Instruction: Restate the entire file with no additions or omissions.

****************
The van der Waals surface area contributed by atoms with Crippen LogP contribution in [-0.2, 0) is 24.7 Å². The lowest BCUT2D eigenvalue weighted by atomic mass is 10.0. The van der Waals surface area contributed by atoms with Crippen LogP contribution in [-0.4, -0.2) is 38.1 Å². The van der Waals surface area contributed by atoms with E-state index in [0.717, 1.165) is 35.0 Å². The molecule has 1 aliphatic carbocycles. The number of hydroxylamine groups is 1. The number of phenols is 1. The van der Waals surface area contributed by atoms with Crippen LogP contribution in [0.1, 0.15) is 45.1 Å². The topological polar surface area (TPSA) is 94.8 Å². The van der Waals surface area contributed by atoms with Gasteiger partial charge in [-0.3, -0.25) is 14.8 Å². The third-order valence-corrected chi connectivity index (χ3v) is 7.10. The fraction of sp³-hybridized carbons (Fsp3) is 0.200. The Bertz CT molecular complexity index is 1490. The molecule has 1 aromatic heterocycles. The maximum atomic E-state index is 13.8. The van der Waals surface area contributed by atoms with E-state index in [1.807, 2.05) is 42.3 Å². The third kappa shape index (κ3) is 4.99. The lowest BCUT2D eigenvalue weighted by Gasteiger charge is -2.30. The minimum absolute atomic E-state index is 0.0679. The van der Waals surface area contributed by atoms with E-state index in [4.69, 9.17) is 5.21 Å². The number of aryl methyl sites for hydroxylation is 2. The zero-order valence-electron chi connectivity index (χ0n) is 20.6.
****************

The van der Waals surface area contributed by atoms with Crippen LogP contribution in [-0.2, 0) is 24.7 Å². The lowest BCUT2D eigenvalue weighted by atomic mass is 10.0. The van der Waals surface area contributed by atoms with Crippen LogP contribution in [-0.4, -0.2) is 38.1 Å². The van der Waals surface area contributed by atoms with E-state index in [0.717, 1.165) is 35.0 Å². The molecule has 1 aliphatic carbocycles. The number of hydroxylamine groups is 1. The number of phenols is 1. The van der Waals surface area contributed by atoms with Crippen LogP contribution in [0.1, 0.15) is 45.1 Å². The topological polar surface area (TPSA) is 94.8 Å². The van der Waals surface area contributed by atoms with Gasteiger partial charge in [-0.3, -0.25) is 14.8 Å². The third-order valence-corrected chi connectivity index (χ3v) is 7.10. The fraction of sp³-hybridized carbons (Fsp3) is 0.200. The Bertz CT molecular complexity index is 1490. The molecule has 1 aromatic heterocycles. The maximum atomic E-state index is 13.8. The van der Waals surface area contributed by atoms with E-state index in [1.807, 2.05) is 42.3 Å². The third kappa shape index (κ3) is 4.99. The lowest BCUT2D eigenvalue weighted by Gasteiger charge is -2.30. The minimum absolute atomic E-state index is 0.0679. The van der Waals surface area contributed by atoms with E-state index in [4.69, 9.17) is 5.21 Å². The number of aryl methyl sites for hydroxylation is 2. The zero-order valence-electron chi connectivity index (χ0n) is 20.6.